|Principal characteristics||Oxidising gas - CAS no. 10028-15-6 / EG no. 233-069-2|
|Concentration||Up to 18 % by weight in oxygen/oxygen-enriched air|
|Solubility in water by weight (at 20°C)||570 mg/l|
|Vapour densitiy||1.6 (1 = air)|
|Flammability||Non-flammable/vigorously supports combustion|
|Appearance and odour||Ozone is colourless at all concentrations experianced in the industry. It has a pungent characteristics odour usually associated with electrical sparks. The odour is generally detectable by the human nose at concentrations of 0.02 and 0.05 ppm.|
|Fire/Explosion and hazard data||Ozone is a powerful oxidising agent. Oxidation with ozone evolves more heat and usually ignites at a lower temperature than oxidising with oxygen. Ozone reacts with non-saturated organic compounds to produce ozonides, which are unstable and may decompose with explosive voilence. Ozone is an unstable gas that, at normal temperatures, decomposes to biatomic oxygen. At elevated temperatures and in presence of certain catalysts such as hydrogen, iron, copper and chromium, this decomposition may be explosive.|
|Flash point||Not applicable|
|Auto ignition temperature||Not applicable|
|Conditions contributing to instability||Ozone spontanenously decomposes under all ordinary conditions, so that is not normally encountered except in the immidiate vicinity of its production. Decomposition is accelerated by contact with solid surfaces, by contact with chemical substances and by the effect of heat.|
|Incompatibilities||Ozone is a power oxidising agent and reacts with all oxidising materials, both organic and inorganic. Some reaction products are highly explosive.|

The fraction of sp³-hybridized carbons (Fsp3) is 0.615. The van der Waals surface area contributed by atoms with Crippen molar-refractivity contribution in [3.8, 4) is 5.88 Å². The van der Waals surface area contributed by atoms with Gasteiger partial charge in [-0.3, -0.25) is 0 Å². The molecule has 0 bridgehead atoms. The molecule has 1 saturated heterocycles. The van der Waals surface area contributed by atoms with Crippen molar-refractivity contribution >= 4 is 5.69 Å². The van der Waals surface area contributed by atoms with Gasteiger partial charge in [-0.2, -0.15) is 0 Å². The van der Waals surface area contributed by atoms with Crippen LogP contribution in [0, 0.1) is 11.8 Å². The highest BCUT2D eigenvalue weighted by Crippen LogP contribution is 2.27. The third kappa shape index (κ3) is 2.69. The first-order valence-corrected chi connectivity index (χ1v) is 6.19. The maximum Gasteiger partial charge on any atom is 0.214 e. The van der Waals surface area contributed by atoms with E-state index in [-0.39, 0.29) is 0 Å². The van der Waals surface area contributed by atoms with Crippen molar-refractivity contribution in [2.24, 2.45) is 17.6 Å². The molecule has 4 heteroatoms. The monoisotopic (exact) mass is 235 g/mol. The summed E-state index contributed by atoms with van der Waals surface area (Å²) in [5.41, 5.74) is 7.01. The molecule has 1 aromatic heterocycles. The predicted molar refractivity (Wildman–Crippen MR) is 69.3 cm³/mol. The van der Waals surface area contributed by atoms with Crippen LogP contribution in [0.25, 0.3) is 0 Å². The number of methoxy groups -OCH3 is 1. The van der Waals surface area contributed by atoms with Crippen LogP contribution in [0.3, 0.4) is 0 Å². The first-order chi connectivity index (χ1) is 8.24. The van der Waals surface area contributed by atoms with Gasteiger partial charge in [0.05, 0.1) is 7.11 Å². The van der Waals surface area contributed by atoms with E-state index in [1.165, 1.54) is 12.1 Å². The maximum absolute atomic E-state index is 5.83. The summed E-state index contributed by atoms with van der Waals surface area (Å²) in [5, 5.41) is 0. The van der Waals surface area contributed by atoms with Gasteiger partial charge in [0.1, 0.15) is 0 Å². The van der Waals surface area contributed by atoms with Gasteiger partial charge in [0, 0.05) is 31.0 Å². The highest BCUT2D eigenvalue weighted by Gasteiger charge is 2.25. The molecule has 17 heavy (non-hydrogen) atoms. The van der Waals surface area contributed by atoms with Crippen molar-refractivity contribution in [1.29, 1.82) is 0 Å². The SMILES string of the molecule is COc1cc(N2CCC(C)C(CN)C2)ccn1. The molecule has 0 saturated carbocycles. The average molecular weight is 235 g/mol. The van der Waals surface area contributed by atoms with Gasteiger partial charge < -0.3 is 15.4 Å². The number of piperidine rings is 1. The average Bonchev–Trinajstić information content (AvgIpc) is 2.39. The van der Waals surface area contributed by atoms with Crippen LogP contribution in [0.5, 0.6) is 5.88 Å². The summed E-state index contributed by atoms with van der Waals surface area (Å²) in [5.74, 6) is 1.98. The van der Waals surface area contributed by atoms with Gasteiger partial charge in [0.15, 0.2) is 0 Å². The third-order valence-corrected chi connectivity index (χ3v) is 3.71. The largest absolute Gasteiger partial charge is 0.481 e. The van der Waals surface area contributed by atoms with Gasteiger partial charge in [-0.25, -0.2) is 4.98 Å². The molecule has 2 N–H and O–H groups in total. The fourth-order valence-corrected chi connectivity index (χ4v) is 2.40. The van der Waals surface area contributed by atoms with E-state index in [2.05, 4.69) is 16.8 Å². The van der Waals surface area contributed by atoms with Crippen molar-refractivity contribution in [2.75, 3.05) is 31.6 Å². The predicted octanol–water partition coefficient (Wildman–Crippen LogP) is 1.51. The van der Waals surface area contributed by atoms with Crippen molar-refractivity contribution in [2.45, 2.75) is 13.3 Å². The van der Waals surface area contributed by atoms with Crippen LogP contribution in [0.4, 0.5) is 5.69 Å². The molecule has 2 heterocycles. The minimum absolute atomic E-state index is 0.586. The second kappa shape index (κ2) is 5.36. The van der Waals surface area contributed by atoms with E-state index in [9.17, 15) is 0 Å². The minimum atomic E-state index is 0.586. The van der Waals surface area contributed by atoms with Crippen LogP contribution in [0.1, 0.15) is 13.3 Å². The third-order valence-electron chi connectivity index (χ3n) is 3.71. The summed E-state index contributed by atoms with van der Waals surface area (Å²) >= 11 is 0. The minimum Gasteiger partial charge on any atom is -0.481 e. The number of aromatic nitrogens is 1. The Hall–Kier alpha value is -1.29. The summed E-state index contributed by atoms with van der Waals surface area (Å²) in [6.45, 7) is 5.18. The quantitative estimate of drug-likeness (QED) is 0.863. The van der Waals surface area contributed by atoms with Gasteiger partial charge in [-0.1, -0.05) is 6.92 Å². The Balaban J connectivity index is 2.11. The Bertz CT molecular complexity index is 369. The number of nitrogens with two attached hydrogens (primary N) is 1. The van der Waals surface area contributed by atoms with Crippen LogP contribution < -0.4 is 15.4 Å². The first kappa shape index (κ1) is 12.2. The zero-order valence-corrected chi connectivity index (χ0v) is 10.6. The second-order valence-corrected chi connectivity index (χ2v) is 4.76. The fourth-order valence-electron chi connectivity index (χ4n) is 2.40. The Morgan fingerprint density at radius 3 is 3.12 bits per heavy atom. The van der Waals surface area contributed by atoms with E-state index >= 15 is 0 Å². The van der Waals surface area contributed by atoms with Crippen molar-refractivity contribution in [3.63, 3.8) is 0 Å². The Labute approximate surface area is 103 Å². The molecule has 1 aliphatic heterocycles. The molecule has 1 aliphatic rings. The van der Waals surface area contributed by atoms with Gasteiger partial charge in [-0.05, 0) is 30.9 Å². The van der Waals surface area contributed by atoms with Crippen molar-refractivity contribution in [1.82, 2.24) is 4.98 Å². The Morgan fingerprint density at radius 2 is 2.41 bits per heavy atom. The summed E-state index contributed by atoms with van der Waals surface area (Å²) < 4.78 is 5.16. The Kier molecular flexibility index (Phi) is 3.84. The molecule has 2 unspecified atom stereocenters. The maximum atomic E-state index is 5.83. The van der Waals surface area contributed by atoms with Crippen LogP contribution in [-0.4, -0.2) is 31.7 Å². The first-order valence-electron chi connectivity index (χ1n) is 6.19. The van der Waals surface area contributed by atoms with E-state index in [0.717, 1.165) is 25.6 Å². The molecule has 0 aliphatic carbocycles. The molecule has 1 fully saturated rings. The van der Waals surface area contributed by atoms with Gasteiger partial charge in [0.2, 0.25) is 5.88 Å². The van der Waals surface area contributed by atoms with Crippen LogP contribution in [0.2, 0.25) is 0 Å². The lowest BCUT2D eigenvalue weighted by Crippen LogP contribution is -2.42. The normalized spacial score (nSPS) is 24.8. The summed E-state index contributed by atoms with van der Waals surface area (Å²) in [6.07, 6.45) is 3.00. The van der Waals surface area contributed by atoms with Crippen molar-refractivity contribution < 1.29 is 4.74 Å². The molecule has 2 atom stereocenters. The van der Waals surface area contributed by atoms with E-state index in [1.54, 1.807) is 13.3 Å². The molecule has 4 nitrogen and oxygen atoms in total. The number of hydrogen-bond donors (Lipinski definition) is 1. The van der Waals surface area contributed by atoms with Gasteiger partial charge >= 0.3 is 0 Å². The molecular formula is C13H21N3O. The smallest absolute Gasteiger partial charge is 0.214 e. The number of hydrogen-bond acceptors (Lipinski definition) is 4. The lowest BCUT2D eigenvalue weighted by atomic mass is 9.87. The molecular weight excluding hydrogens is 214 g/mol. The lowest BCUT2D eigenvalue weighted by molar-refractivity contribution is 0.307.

|Hazardous decomposition products||None|
Health Hazard Data
|Permissible Exposure Limits||The following limits are widly accepted (USA, Sweden, UK and other parts of Europe):|
- 8 hour per day/5 days per week (occupational exposure limit) - 0.1 ppm
- 15 minutes (short term exposure limit) - 0.3 ppm
|Toxicology of ozone||
The acute and chronic effects of excessive exposure to ozone have been well investigated. Exposure to concentrations of ozone in excess of several tenths of a ppm sometime cause reports of discomfort in a small susceptible portion of the population. This can be in the form of headaches of dryness of the throat and mucous membranes of the eyes and nose following exposures of short duration. Repeated exposure to ozone at such concentrations at 24-hour intervals, however, caused no further increase in airway irritability. In fact after the first exposures, additional exposures to ozone had progressively lesser effects suggesting that tolerance may develop over time.
Ozone has been shown to be more injurious at concentrations exceeding 2.0ppm over several hours, such as experienced by gas shielded arv welders. The primary site of acute effects is the lung which is characterized by pulmonary congestion. This acute impact subsided in welders when exposures where reduced to less than 0.2ppm. Based on animal studies, exposure over 10 to 20ppm or an hour or less believed to be lethal in humans although there has never been a single recorded fatality attributed to ozone exposure in more than 100 years of commercial use. (Compare with this experience with Chlorine as which has claimed many victims in peacetime as well as during war).
With respect to long term or chronic toxicity, ozone is a radiomimetic agent, i.e. the effects of long term exposure to excessive ozone exhibits the same affects as excessive exposure to sunlight. These effects are drying of the dermal surfaces and general ageing of exposed tissues. Ozone is not generally regarded or suspected of being a human carcinogen, neither does in exhibit tertogenic or mutagenic properties.
In the event of an ozone leak:
|Disposal of waste ozone gas||It is accepted practice, and required by statute in some jurisdictions, that Ozone gas should not be released into the atmosphere but should be destroyed using an approved ozone destruction method. (Catalytic, thermal, or absorption).|
|Disposal of waste ozone gas||
All potential outlets of ozone gas into the occupied areas or external atmosphere should be identified.
|Disposal of waste ozone gas||